The Brutalist exterior of the At Six hotel in Stockholm belies its welcoming interior, which was recently reimagined by London-based Universal Design Studio. Throughout the 10-story hotel, a palette of monochromatic, textured materials tastefully combines with soft lighting, sumptuous upholstery, and an impressive art collection to create a cozy and sophisticated ambience that breathes new life into a city district formerly known as a center for finance.
Originally a hotel when built in 1977 during a controversial government initiative that saw much of the city center’s Belle Époque architecture replaced with modern structures, this is one of four Brutalist giants that flank Stockholm’s Brunkebergstorg Square. Once a social hub within the city, the square was overtaken by banks and offices—this building became the Swedbank headquarters—and lost its appeal to locals. That began to change, though, in 2014, when Norwegian hotel magnate Petter Stordalen, the owner of Nordic Choice Hotels, purchased this 323,000-square-foot building occupying the eastern side of the square and tasked Universal Design Studio with transforming it into the 343-room At Six hotel.
“We came on board at a point when the building had been entirely stripped out and was a blank canvas,” says Hannah Carter Owers, director at Universal Design Studio. “The building was originally designed as a hotel, so the layout was pretty logical in terms of guestrooms on the upper floors.”
Art unites interiors
The designers initially focused their attention on the layout of public spaces on the first two floors. Working with White—the Swedish architecture firm that was commissioned for the hotel’s exterior renovation and rooftop addition—Universal Design Studio developed a new two-story glazed entrance that increased the size of the ground-floor reception.
Public floors were conceived as a series of proportional, intimate spaces. At Six hired art curator Sune Nordgren to create one of Europe’s most significant hotel art collections, including works by Sol Le Witt, Olafur Eliasson, and Tacita Dean. Taking center stage in the lobby is an 8-foot-tall marble sculpture by Jaume Plensa, which is wrapped by a grand white granite staircase. The stair leads to a 100-seat restaurant and a “slow-listening lounge” —a living-room-like space with a premier sound system that invites guests to discover new artists.
A palette of sawn stone, blackened steel, fine timber, and polished granite contributes to the warm atmosphere. Universal Design Studio worked with Swedish lighting designer Rubn to produce a number of bespoke fixtures, as well as London-based Atelier Areti for larger feature lights. Other one-of-a-kind pieces by local craftspeople range from the quintessentially Swedish leather-wrapped handrails of the lobby stair—made by a saddle maker— to the wine bar’s show-stopping communal table, which was carved by artist Lies-Marie Hoffmann from a single Swedish elm trunk.
Texture, depth, and layers
“Although we used a lot of monochromatic materials, they have texture and depth to them,” explains Carter Owers. “For example, we used a stone with a vein through it, or treated metals that change appearance based upon the lighting. We also worked with layers of upholstery—natural leathers and velvets in deep tones.”
Touches of Belle Époque grandeur were added to the guestrooms in the form of tactile timber wall paneling and decadent marble credenzas that run the full length of the rooms. “We really enjoyed the contrast between this oppressive sleeping giant of a Brutalist building and what we knew about the square’s history as a vibrant Belle Époque hub for Stockholm,” says Carter Owers. “We kept both of those things in mind as we created the hotel interior and tried to find a happy medium.”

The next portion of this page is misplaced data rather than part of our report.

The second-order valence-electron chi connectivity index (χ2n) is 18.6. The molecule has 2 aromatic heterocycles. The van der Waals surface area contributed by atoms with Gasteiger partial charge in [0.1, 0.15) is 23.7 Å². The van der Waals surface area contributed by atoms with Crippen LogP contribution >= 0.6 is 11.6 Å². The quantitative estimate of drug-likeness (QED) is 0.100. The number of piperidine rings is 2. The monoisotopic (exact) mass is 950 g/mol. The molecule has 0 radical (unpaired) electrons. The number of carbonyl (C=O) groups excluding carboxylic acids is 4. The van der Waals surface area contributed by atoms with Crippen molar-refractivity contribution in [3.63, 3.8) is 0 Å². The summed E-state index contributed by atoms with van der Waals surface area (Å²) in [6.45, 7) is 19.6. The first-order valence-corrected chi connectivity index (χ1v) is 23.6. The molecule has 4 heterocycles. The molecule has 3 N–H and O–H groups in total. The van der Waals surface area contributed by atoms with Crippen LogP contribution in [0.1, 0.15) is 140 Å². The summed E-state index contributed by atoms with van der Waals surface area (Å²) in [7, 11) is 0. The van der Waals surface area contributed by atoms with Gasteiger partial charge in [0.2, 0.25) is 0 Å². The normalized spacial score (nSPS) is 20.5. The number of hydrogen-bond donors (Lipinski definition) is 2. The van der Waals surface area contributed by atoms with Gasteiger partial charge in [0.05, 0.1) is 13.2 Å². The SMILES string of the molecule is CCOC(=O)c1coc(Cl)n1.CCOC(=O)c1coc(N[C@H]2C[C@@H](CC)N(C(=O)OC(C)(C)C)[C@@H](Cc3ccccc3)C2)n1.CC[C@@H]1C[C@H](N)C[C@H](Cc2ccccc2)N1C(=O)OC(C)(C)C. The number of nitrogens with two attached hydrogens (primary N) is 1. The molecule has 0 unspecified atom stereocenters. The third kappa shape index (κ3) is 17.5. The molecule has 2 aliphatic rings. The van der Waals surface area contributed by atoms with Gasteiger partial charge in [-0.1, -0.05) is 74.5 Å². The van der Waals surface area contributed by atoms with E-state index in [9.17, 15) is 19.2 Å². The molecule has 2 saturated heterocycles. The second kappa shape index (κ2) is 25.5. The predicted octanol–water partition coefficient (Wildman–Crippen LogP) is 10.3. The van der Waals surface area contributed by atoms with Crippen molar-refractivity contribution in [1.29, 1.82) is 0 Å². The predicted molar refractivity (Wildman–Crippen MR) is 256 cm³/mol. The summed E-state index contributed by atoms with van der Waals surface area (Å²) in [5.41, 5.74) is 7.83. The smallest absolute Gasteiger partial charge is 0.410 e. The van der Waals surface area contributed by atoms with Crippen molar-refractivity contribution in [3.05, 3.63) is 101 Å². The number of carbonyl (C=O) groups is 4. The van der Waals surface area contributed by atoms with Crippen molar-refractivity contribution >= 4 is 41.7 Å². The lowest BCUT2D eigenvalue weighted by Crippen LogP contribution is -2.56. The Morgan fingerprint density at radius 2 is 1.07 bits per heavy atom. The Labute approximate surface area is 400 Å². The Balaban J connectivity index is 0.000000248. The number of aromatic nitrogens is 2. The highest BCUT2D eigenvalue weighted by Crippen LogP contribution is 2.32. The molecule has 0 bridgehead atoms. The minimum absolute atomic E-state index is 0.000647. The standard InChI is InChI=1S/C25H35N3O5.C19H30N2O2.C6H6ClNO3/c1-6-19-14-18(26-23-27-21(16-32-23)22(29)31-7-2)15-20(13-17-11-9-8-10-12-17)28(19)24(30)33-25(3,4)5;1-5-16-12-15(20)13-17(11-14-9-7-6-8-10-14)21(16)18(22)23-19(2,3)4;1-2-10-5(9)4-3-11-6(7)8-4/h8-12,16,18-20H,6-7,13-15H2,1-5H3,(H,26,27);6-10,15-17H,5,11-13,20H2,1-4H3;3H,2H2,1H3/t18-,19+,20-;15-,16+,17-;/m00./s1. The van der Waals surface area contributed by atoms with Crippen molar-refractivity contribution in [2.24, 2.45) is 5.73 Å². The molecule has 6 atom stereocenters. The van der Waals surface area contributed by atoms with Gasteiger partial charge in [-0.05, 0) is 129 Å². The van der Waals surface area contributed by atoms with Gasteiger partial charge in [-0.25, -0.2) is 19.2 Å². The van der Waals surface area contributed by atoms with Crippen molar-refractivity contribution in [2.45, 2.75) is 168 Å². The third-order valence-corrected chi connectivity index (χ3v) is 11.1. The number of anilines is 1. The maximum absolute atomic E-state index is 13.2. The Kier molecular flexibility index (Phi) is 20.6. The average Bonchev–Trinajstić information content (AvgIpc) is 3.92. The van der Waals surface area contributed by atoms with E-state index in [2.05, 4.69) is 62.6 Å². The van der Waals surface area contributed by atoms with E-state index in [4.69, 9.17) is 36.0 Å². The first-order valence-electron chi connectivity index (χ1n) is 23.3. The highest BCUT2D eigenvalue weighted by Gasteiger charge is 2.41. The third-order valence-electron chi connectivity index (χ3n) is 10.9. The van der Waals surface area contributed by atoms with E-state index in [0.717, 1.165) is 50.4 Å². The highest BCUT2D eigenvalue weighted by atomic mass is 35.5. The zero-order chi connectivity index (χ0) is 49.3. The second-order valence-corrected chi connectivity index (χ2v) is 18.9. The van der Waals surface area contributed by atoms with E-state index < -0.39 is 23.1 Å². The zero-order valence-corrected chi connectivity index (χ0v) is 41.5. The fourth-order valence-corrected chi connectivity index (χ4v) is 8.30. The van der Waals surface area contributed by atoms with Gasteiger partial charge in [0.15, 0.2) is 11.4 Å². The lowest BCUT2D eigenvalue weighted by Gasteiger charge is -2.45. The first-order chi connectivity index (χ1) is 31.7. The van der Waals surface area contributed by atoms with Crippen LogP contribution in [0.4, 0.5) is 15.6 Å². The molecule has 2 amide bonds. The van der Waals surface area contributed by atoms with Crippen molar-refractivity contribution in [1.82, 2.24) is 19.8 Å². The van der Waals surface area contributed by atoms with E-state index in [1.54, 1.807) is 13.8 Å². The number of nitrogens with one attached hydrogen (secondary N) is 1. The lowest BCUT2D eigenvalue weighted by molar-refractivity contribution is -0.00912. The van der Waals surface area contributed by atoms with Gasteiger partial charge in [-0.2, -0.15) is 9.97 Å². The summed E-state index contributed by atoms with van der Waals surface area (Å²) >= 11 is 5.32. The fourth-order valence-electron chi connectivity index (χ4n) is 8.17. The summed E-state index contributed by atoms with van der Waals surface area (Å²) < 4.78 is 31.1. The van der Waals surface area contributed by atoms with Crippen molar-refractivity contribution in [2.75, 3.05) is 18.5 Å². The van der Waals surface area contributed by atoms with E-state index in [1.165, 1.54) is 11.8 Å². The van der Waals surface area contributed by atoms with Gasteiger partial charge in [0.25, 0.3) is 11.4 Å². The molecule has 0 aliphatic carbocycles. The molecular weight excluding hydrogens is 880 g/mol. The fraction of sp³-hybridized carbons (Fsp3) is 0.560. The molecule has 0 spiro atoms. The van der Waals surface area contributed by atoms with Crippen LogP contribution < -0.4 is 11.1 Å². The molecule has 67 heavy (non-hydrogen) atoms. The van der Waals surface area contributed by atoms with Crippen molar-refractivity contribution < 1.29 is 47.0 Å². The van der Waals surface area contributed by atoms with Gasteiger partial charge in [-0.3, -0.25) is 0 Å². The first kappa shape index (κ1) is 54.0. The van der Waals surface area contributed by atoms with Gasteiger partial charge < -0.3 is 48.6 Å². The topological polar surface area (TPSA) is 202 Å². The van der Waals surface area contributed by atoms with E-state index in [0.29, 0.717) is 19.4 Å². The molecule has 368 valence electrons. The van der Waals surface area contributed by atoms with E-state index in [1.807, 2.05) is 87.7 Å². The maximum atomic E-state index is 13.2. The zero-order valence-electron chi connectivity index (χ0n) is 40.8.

In the spirit of reinvigorating the square as a social hub, the hotel attracts passersby to its outdoor cafe and intimate wine bar. “Brunkebergstorg is much more vibrant and alive now,” reflects At Six CEO Jennie Hahmann Håkanson. “The whole square is undergoing a complete refurbishment, and we will see this development continue over the coming years. People are truly rediscovering this area.”
who Architect and interior designer: Universal Design Studio. Project team: Agnieszka Swietlik; Anya Martsenko; Alexey Kostikov; Aurore Baulier; Bori Kovacs; David Vine; Hannah Carter Owers; Ieva Kristapaviciute; Irenie Cossey; Mischa Leibovich; Phoebe Baker Gabb; Richard McConkey; Sonia Tomic; Stuart Mauger. Associate designer: White. Lighting: Node Lighting Design. Kitchen: Kokspennan. Graphics: Identity Works. Curator: Sune Nordgren. Custom furniture and fixture design: Atelier Areti; Troesl Felnsted; Fredrik Paulsen. Artists: Jaume Plensa; Richard Long; Carina Seth Anderson; Tacita Dean; Spencer Finch; Dawid.
what Flooring: Dinesen. Carpet/carpet tile: Kasthall; Christopher Farr. Lighting: Atelier Areti; Rubn; Charlotte Perriand; Apparatus. Outdoor furniture: Dedon. Seating: Neo Living; Franco Albini; Borge Morgensen; Jonas Lindvall; Skultuna; SvenksTenn; Tobia Scarpa; Molteni&C; Charlotte Perriand; Piero Lissoni; Jorgen Kastholm; Preben Fabricus; Luca Nichetto; Mats Theselius; Cini Boeri; Poul Kjaerholm; Fredrik Paulsen; Eikund; Torbjørn Bekken; Knoll; Piero Lissoni; Jacksons. Upholstery: Astrid; Kvadrat; Dedar; Tarnsjo; Raf Simons. Tables: Edward Barber & Jay Osgerby; Lies Marie Hoffmann; Troels Flensted. Other furniture/ fixtures: Rodolfo Dordoni; Niels Otto Moller; Le Corbusier; Patricia Urquiola; Arno Votteler; Arne Jacobsen; Poul Kjaerholm; Molteni; B&B Italia; Living Divani; Fogia; Cassina; Fritz Hansen; Asplund; Frederica; Cappellini; Arflex; Minotti. Plumbing fixtures/ fittings: Axor.